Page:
Ska Brewing Ditches Bottles

Although it won’t be coming out with a full-scale marketing blitz, Ska Brewing has ditched 12-ounce bottles and begun to serve up its flagships in 12 oz. cans, only.

The 21-year-old brewery in Durango, Colorado, which gained some of its fame for canning shortly after fellow Colorado brewery Oskar Blues became the first craft brewery to can in 2003, will continue to put out some products in bombers, Ska founder Dave Thibodeau said regular bottles just had gone to the wayside in the brewery’s culture.

Durango, a southwest town in Colorado that is surrounded by mountains, is a big outdoors city known for backpacking and biking. Many of the employees that work at Ska are into the outdoors and cans were just more natural for them to take on hikes.

“We at the brewery just slowly started to gravitate toward the can beers and every year we put a little less attention into the 12 oz. bottles,” Thibodeau said. “We finally asked why are we even doing this and not putting any effort into bottles and we keep coming up with new ideas for cans. That started the discussion.”

Thibodeau also noted that the city of Durango doesn’t even take glass bottles for recycling anymore. “Our own neighborhood,” he exclaimed. “It’s kind of a drag.”

ska brewing Crunching the numbers, Thibodeau finally said the brewery would cease 12 oz. bottle production. He noted that a pallet of bottles could hold 72 cases. With cans, Ska can put the same weight on a pallet and hit 100 cases. With no six-pack bottle boxes, a mother carton and a label on battles, waste can be reduced to just the cans and whatever carrying package for the six-pack or four-pack.

“Even the way a cooler is set up, it’s not set up for bottles, it’s set for cans,” Thibodeau said. “When you couple that with the environmental factor and shipping for us being in the isolated rural area with big mountain passes, we want to make it as efficient as possible. When you add it all up, it just makes the most sense for us.”

Ska runs a 220 can per minute line made in Italty from SBC Bottling & Canning. The two-story unit has pack-on and pack-off upstairs with filling and sealing on the lower floor.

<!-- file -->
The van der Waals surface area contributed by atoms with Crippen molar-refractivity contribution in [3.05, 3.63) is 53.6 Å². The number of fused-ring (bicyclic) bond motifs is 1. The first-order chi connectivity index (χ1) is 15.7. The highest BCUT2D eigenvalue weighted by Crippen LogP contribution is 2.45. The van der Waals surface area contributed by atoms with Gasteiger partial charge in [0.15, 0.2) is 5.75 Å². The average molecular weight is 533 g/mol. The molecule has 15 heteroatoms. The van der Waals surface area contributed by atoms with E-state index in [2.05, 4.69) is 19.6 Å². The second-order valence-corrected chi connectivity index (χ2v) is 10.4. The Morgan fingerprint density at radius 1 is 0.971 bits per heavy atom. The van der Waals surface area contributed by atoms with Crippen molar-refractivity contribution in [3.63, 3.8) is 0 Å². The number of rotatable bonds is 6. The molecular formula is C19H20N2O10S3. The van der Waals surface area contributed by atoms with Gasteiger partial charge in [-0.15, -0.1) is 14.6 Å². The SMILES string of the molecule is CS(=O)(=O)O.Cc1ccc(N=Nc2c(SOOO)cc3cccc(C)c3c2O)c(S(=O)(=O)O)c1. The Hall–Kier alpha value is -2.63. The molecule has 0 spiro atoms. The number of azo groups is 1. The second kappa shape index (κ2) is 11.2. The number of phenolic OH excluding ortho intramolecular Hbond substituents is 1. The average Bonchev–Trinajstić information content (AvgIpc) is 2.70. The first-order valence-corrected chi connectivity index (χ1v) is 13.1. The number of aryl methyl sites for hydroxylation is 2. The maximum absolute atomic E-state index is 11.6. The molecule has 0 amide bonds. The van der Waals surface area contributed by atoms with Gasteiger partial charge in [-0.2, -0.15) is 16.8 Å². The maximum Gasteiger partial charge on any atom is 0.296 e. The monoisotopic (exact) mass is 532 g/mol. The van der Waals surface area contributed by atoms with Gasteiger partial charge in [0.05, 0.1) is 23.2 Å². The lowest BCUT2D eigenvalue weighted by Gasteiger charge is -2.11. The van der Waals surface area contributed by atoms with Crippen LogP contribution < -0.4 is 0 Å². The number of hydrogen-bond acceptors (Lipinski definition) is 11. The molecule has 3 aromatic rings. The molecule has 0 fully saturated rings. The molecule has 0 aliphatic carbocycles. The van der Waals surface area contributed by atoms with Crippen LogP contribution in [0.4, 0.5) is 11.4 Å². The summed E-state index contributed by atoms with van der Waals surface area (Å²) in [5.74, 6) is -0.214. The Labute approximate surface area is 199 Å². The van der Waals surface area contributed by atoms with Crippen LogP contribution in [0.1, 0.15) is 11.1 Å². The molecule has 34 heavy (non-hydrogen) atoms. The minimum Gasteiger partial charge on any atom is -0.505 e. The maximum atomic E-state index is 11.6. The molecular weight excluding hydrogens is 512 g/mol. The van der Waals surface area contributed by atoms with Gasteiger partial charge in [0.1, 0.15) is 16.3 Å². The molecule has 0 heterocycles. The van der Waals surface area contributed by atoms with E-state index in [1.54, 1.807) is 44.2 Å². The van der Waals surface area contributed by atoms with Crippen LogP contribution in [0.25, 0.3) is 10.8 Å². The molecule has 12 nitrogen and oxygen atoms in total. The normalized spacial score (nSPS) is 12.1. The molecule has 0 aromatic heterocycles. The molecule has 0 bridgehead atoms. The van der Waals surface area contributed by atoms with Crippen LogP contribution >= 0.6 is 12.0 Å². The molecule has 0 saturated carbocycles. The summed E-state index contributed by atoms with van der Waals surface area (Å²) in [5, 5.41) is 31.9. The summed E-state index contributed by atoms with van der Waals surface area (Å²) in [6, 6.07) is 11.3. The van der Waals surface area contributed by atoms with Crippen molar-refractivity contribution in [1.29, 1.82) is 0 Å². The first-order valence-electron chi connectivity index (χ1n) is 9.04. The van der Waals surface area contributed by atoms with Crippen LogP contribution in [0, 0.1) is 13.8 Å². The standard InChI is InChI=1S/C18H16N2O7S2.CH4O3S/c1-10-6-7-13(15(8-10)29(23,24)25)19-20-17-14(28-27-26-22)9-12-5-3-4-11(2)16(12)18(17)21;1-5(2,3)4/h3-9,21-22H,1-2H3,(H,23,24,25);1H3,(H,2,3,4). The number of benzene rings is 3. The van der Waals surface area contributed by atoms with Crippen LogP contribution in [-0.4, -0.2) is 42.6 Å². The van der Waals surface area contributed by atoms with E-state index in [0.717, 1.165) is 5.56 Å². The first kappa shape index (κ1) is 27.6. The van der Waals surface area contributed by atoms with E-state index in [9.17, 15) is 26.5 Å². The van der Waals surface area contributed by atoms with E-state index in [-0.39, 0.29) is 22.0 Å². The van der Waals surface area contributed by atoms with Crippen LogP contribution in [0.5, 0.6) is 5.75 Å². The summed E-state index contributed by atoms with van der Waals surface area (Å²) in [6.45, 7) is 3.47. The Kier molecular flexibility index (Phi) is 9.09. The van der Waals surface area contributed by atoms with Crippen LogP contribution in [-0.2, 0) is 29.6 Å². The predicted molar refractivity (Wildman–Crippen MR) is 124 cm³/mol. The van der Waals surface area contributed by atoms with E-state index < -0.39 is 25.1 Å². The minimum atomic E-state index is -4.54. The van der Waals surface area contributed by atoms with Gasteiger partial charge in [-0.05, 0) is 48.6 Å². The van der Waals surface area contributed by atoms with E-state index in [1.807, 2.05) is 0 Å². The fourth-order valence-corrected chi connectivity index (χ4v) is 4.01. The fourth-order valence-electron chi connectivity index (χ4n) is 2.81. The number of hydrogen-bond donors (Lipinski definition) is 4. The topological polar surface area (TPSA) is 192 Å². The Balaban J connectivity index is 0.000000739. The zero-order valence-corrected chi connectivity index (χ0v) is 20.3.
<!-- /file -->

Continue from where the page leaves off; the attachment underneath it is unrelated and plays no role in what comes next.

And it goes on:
Ska increased its portfolio with the addition of its first four-pack of 12 oz. cans in March with its 10 percent ABV “Decadent Imperial IPA,” one of its flagship beers. Thibodeau noted that Ska will also bottle Decadent in bombers as well for release in the 10 states they are available in. It will also continue to offer “Nefarious Ten Pin Imperial Porter” and “True Blonde Dubbel” in bombers. Ska also ships beer to Sweden and the United Kingdom.

The SBC canner is capable of doing more than 12 ouncers and Ska may release 16 or 19.2 oz. beers in the future.

“There’s no plan in place but there is a possibility,” Thibodeau said.

He expects the brewery to have a slight bump in production, moving up to 36,500 barrels in 2016, up from 32,000 in 2015.

Although not a true blown-out marketing push to advertise the can-only mentality, Thibodeau feels that places like Texas and Chicago will see a marked increase in point of sales pushes for styles that had not been shipped there before, yet are award winning beers like “Buster Nut Brown” and “Steel Toe Milk Stout.”

He also noted that new sales reps in Southern California and Chicago will focus on better product placement for Ska beers. “This gets some of the beers that won some bigger awards out there and we get to re-release those beers even though they never have been carried,” he said. “We want people to know ‘You may have known about us, but now we’re in cans.'”

 

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